Legacy CAA Implementation

On Thursday we enabled an implementation of the legacy form of the CAA (RFC6844) spec. Previously, Let’s Encrypt implemented an amended and simplified form of RFC6844 as described in erratum 5065. We’ve been working on getting the erratum officially adopted at the CA/Browser Forum, and there is general consensus at both IETF and the CA/Browser Forum that the amended version is ideal. Unfortunately, the details haven’t yet been formally voted in, so we have implemented the older version temporarily while we wait for the vote to go through.

The difference is the handling of CNAMEs. Under erratum 5065, to check CAA for www.example.com, the CA looks up CAA for www.example.com, then example.com, then com (this is called tree-climbing). If any CNAMEs are encountered along the way, the CA’s recursive resolver automatically resolves them according to RFC1034, and the CA gets the CAA record at the end of the CNAME chain, if there is one.

Under legacy CAA, the CA is required to additionally climb the DNS tree on each CNAME record it receives along the way, and check CAA for each of those. For instance, if www.example.com is a CNAME to hosting.customer.example.net, the CAA must additionally check CAA for customer.example.net, example.net, and net. This may introduce new hostnames into your CAA path that were not there before. If any of those hostnames fails CAA lookup, issuance will be blocked.

There’s another issue with legacy CAA: Mixed CNAME/tree-climbing loops. Normally loops in CNAME records are handled automatically by recursive resolvers, and result in lookup failures. As a result, CNAME loops in the wild are rare. However, the tree-climbing behavior introduces a new potential loop. Say, for example, blog.example.com is a CNAME to www.blog.example.com. According to a strict interpretation of RFC6844, the CA is required to check CAA for blog.example.com, then www.blog.example.com, then blog.example.com, then blog.example.com, and so on forever. We’ve addressed this in our code by setting a limit on how deep we will chase such CNAMEs. In the interest of security and correctness, we fail closed in such a scenario and prevent issuance. RFC6844 does not specify how to handle such loops; under erratum 5065 there is no possibility for loops. Unfortunately, such mixed CNAME/tree-climbing loops are a very common and legitimate DNS setup in the wild, so this blocks issuance for some domains.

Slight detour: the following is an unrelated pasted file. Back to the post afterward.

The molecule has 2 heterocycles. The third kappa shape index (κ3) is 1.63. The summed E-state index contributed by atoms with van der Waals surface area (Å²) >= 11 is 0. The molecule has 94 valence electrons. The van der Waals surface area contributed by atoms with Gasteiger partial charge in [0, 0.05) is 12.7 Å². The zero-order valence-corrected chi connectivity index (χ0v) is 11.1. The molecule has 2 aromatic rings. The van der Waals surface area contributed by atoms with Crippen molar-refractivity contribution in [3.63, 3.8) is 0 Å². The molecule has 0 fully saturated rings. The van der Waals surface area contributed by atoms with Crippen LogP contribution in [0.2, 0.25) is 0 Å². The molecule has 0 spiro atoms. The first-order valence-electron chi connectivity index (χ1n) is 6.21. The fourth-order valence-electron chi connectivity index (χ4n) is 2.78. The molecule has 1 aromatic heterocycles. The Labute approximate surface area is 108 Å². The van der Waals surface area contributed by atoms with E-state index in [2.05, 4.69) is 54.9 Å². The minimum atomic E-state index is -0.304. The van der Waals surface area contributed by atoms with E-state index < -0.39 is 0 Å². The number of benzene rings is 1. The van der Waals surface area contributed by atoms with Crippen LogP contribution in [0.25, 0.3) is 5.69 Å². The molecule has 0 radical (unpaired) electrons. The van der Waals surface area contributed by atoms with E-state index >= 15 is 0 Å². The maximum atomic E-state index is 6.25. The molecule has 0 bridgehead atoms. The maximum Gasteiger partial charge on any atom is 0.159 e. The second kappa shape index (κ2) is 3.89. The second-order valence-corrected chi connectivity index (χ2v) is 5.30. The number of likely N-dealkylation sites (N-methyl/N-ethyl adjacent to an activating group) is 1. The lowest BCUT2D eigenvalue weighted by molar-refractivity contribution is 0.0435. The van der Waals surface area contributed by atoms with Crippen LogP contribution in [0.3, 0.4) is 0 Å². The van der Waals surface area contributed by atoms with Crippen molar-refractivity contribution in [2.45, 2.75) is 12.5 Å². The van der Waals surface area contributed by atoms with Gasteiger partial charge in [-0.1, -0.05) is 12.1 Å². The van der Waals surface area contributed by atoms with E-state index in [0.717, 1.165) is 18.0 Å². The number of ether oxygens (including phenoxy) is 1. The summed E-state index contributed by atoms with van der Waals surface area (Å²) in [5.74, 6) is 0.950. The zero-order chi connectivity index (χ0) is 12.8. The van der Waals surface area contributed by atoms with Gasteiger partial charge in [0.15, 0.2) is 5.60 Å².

We’ve already gotten several reports from users that this is causing breakage:

We understand this is causing issuance problems for many people, and we’re going to be continuing to push hard to find a solution soon that allows continued issuance and renewal for affected domains.

One workaround that may work for if your DNS provider fully supports setting CAA records: As described in our CAA documentation, CAA processing terminates early if any CAA record is found. Setting a CAA record for your domain that explicitly allows issuance by Let’s Encrypt can help avoid these problems. This is of course not an ideal solution: not all DNS software supports setting CAA records, and not everyone has direct control of their DNS.


Update: Since failing closed on mixed CNAME/tree-climbing loops is so disruptive to so many subscribers, we’ve decided on further discussion to roll out a hotfix to detect such loops. Despite RFC6844 not addressing loops, our judgement is that detecting and ignoring such loops does not create any risk of missing a CAA record that would contradict issuance.

We rolled that change out to production on September 16 2017, 14:35 UTC. We also included a change increasing the maximum number of steps we would take when doing CNAME tree-climbing to 50.

Note that there is still a remaining category of domains that will have problems: Those for which a parent domain of one of their CNAME targets fails in response to CAA.


Update: Let’s Encrypt has now switched back to the erratum 5065 algorithm for CAA, the algorithm we’ve used since launch with the exception of the past two weeks.

Details: The CA/Browser Forum passed ballot 214 yesterday, switching to CAA erratum 5065. The ballot does not take effect until a standard 30-day Intellectual Property Review period has passed. However, Mozilla, Google, Microsoft, and Apple have each indicated that they consider it acceptable for CAs to use either the RFC 6844 algorithm or the erratum 5065 algorithm until then, after which point only erratum 5065 will be acceptable.